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BESC1120 Study Guide - Final Guide: Sandwich Generation, Conscientiousness, Extraversion And Introversion

5 pages70 viewsFall 2018

Department
Behavioural Science
Course Code
BESC1120
Professor
b
Study Guide
Final

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EXAM NOTES - Developmental Psychology
Chapter 15: Psychosocial development in middle adulthood
Multiplicity of images of middle age:
To many people, changes and challenges are not terms associated with middle age
Stereotype of midlife as boring plateau “climbing the hill” metaphor
Seen as a stage of monotony and stability before down hill run of old age
But research shows – opposite – time of inevitable crisis
Prime of life status
Some have crises some don’t
Some have routine, some don’t
Multiplicity of images because no single experience represents this life stage
Crisis or no crisis:
Conceptual Frameworks:
Jung once a person achieves acceptable level of status according to societal expectation, they
divert serious attention away from demands of society and more towards inner self
Collective unconscious (ancestral past etc), personal unconscious (personal experiences suppressed
or forgotten) these were in conflict
Helson normative perspective social clocks age related expectations about personal goals
- marriage, motherhood, running household, career development
Erikson – generativity VS stagnation
7th psychosocial crisis
Person must balance feeling their life is personally satisfying and socially meaningful with feelings
of purposefulness
Erikson predicts this normative crisis at midlife
Generativity expanding ego interests, developing a deep concern for establishment and
nurturance of next generation
Creating a personal legacy
Stagnation – life no longer feels purposeful / having no long term meaning
Work, community, parenting
Inclusivity in society
Career productivity
Being needed or feeling alientation
More emphasis on family as get older for some men
Mid-life crisis radical personality changes associated with an adults re-examination of goals,
priorities and life accomplishments as the midpoint is passed the crisis is a typical component of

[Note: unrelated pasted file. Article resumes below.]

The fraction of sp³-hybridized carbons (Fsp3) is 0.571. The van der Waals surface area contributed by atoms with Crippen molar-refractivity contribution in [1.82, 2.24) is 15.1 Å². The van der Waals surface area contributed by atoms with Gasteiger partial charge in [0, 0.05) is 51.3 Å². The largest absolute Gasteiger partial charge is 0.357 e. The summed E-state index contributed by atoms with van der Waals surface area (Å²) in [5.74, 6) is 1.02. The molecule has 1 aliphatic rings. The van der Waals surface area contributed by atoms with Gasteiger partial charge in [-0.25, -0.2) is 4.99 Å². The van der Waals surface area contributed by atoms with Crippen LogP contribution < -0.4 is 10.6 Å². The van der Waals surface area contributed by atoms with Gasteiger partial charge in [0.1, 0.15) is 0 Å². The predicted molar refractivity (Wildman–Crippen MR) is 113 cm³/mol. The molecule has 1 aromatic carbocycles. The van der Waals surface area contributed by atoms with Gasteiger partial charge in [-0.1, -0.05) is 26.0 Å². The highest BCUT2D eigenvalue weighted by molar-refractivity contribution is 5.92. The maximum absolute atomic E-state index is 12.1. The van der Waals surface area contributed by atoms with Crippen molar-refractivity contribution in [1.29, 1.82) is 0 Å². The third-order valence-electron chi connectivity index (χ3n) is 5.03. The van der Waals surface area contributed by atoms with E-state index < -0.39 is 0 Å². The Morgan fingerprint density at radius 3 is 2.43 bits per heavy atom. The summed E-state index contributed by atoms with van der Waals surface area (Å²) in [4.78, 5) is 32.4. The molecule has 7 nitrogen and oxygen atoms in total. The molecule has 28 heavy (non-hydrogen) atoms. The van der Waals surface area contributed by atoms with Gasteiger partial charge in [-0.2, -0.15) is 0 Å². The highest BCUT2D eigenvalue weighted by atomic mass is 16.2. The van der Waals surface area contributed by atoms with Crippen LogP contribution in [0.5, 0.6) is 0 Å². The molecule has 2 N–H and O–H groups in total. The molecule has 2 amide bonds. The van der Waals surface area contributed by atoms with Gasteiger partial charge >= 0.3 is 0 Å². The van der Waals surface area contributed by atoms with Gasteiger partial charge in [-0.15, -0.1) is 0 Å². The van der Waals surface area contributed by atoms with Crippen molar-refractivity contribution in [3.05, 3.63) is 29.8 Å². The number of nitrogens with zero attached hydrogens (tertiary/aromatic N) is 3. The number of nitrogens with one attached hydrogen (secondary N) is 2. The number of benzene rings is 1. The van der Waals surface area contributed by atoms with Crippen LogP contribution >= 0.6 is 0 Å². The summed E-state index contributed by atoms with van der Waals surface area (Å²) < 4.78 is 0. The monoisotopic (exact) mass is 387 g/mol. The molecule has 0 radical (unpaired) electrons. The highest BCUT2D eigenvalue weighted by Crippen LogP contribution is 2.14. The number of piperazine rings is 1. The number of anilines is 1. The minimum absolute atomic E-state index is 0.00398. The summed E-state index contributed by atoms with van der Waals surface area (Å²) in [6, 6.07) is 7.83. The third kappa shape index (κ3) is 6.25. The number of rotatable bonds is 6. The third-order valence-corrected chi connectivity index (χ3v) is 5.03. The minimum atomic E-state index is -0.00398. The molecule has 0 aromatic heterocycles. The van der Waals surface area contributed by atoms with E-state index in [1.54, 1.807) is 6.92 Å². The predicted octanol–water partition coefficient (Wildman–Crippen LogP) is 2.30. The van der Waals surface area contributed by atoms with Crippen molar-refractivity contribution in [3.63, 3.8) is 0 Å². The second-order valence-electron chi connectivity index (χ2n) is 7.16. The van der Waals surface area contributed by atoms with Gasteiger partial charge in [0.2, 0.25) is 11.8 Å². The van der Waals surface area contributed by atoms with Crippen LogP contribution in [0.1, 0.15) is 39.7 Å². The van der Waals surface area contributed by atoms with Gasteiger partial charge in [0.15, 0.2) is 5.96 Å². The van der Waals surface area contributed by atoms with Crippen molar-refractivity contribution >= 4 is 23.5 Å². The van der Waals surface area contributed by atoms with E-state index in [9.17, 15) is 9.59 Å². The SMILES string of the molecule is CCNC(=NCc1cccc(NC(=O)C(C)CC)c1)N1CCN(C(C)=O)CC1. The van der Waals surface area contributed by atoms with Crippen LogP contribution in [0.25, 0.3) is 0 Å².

midlife – result in taking new courses, new friends, re-establishing old relationshps, etc
Emphasis midlife transition -- shift from past to future in this midlife stage
Reviewing dream realising not achievable and changing it for some this can be drastic change like
divorce, major shifts in occupation, remarriage, etc
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More obvious mid-life crisis for men
Personality:
Work on personality traits has been used to debunk myth of midlife crisis
Development of personality can be viewed from 3 perspectives traits, motivational goals, and life
stories
Personality traits emerge first during childhood, then overlaid by goals and motives people strive
for
Eventually a life story is built where people construct an identity who they are and who they will
become
Personality traits:
Roles change with age
Roles are not personality and don’t have much influence on it
While life events change social roles, they don’t change the individual psychologically
Focus on traits rather than crisis model – so not stages but traits
Costa and McCrae 1997
Trait = relatively enduring disposition on an individual, a characteristic way of thinking, feeling and
acting
Most traits can be categorised into 5 dimensions
5 big Dimensions of Personality:
Neuroticism – the tendency to experience negative emotions such as fear, anger and sadness
Extroversion sociability, but closely associated with the tendency to experience excitement, joy
and good spirits
Openness to experience – welcoming new experiences, imaginative and curious
Agreeableness – sympathy, trust, cooperativeness, altruism
Conscientiousness – organisation, scrupulousness, persistence, achievement motivation
These personality traits contribute to persons basic tendencies
Other factors such as gender, intelligence and left-handedness also contribute but not part of
personality
Basic tendencies must be distinguished from specific behaviours
Stability of Traits:
Increasing with age – conscientiousness, agreeableness, dominance, emotional stability
Decreases in old age – openness to experience
Lifespan continuity and change (both features of personality over the lifespan…..) continuity
(genes) – change (normative and non-normative events)
Personality is quite stable after 30 years
^^ enables us to prepare for successful ageing
Changes reflect increasing psychological maturity
Normative personality change:
Helson – timing of events approach
Change in same direction depending on social expectations of their cohort
In 40’s women increased in confidence and social assertiveness
Which enabled them to reassess social clock and find new direction
Changing sex roles and other experiential factors impact on normative change in personality
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